August 2, 2020
August, arriving hot and sultry like some Tennessee Williams play. Close your eyes and Navajo Dam seems to have been transported back to '47, to the French Quarter, Brando screaming from the street. Stella!! After a brief respite from the sweltering weather of early and mid-July where the temperatures occasionally soared to over 100 degrees and the wind blew like a banshee, unleashed, every afternoon, we welcomed the arrival of the monsoons. Judging by the extended forecast, that season seems to have been short lived. A few evenings of rain, some overcast, cooler days, now apparently gone. Great while it lasted. Looks like we're back to hot for a while longer. Say what you will, gripe all you want—I still love summer, I'll take any day in July or August here, over a dark, cold day in January. All the more reason to wade just a little deeper into the cold, clear waters of the San Juan.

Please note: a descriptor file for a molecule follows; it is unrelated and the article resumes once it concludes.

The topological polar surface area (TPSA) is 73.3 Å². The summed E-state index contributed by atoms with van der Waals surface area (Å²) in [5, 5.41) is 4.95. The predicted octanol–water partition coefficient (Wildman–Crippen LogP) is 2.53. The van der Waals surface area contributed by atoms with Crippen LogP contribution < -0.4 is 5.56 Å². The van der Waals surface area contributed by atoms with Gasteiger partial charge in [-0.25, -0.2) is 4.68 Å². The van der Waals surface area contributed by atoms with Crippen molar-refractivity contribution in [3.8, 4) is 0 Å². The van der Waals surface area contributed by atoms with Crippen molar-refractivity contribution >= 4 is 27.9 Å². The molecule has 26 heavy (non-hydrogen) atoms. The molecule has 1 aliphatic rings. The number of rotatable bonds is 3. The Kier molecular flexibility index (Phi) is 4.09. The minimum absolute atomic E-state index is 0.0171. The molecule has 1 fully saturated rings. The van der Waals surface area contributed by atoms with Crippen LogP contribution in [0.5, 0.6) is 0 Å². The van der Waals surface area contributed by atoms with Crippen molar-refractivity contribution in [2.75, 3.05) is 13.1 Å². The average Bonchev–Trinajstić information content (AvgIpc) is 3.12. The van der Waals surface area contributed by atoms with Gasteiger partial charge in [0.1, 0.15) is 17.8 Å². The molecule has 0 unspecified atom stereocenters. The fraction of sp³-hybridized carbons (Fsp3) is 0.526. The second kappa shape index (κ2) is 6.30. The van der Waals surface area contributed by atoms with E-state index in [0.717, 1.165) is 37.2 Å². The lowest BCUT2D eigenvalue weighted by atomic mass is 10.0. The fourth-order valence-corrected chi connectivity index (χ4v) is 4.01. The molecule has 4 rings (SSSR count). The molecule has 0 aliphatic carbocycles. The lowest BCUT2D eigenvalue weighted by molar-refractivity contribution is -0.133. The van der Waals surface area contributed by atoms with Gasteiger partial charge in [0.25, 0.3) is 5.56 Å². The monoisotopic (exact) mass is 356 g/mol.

Well, this past week, due to afternoon rains that fell mainly in the watershed of the Animas River, we saw a drop here in the San Juan to around 500 cfs. Now, everybody's got their favorite flow rate to fish this river and I'm just thankful that we don't all have access to the knob that controls such things, lest a few of us find ourselves caught out in the middle of the river from time to time, suddenly over our waders. But for me, being the old, die-hard, dry fly fisherman that I am, I just don't think you can catch this river in any better of its glory and finery than when it's flowing anywhere between 500 to 600 cfs. Case in point, there was an instantaneous change in the number of rising fish on the day the flow went to 500 cfs, versus what you saw at the 700 to 900cfs flow in the weeks previous. Not to mention the number of fish not rising, now willing to eat a big terrestrial in the same areas where they had developed a case of lockjaw, days before. My only hope is that it continues to rain in the mountains for a while longer and the Animas continues to run a little higher; otherwise, we're going to see this river yo-yo right back up before you know it. Get it while you can. More so than anything, most of these so-called "rises" throughout the majority of the day are mainly fish eating emergers, just under the surface. On close inspection, which is easy to do right now because of the low, clear water, you are going to notice a lot more dorsal and caudal fins showing, than noses, these days. The good news is that there is a lot of them doing it, and secondly, most days it's going on for hours on end, or at least until the wind comes up, which thankfully, has been happening around 3:00 rather than at noon, like we saw back in July. So, it's good to see these fish get a little more active and come up off the bottom and look up a bit. Now, it's easy (especially if you like to fish dry flies) to get suckered in to the old habit of immediately rigging up with some 7x tippet and a size 24 midge adult or fore and aft at the first sign of numerous dimples on the water. I happen to know that because that's always my first inclination. My advice is to take a few moments and really study the rises for a while—are you really seeing noses and heads break the surface, or are you just imagining it, because you want it to be so? Do you actually see adult bugs on the water? Most likely, especially in the earlier part of the day, what you're actually seeing are fish feeding on emergers just under the surface, or in the film. On the one hand, it's a wonderful sight to behold when you witness all these dimples on the surface—it means the fish are actively feeding, that means they should be really easy to catch, right? Well, not so fast there, pilgrim. First of all, they're picky, because they can afford to be. The sheer number of natural bugs your imitation has to compete with now becomes both a blessing and a curse. Add in that the water is super clear, the flow is slower, your imitation has to be the correct color and size, your weight, depth, and drift has to be spot on—and now you got yourself a challenge my friend. So, what's a mother to do? Well, there are a few things that can help. If you are nympning, try the following things, (Warning: some of these suggestions can be hazardous to your mental health and may induce the use of bad language in some instances. Consult your doctor before beginning any of these regimens.) Start with the small stuff—try size 24 midge emergers—you might get lucky and get by with that— 26, and if you can handle it without losing your religion, 28s will probably work better. 7x fluorocarbon is gonna work better than 6x, but if you're one of those ham-handed guys that keeps breaking off on 7x, go back to 6x for the sake of the fish and your sanity. Next, use a small indicator—half of one of those palsa stick- on thingies is just about right (I know some die- hard nymph fishermen that use those tiny little dot stick- ons that are no bigger than a pencil point. Use a white, not colored indicator—looks more like a bubble or foam from a foam line, to a picky fish. Move the indicator way down the leader, so the fly is just under the surface. Use very little (size 8 or 9 wt.) or sometimes no weight at all works best. There you go, now have at it. For the dry fly folks, if you're fishing to these fish that are eating emergers, you'll get an occasional fish to eat a well-presented size 24 gray adult midge or a black, or gray, fore and aft from time to time, but you're gonna have to do a lot of casting in between. The only fly I have had any success on with these emerger-eatin' son of a guns has been a Morgan's Midge—the one with the tailing shuck that sits just below the surface. And you gotta use 7x with an across or downstream presentation, there is no deviation allowed if you want to catch fish. Good news is, it works pretty well most of the time. If you get too frustrated with that, you can find some low, faster water and bring up some fish on a terrestrial pattern—a size 14 PMX has been my best fly, followed by a size 12 foam ant as my second choice. Well, that's about all I got to say for now, other than the fishing has been good this past week at this 500 cfs flow. Let's just hope it stays there for a while longer.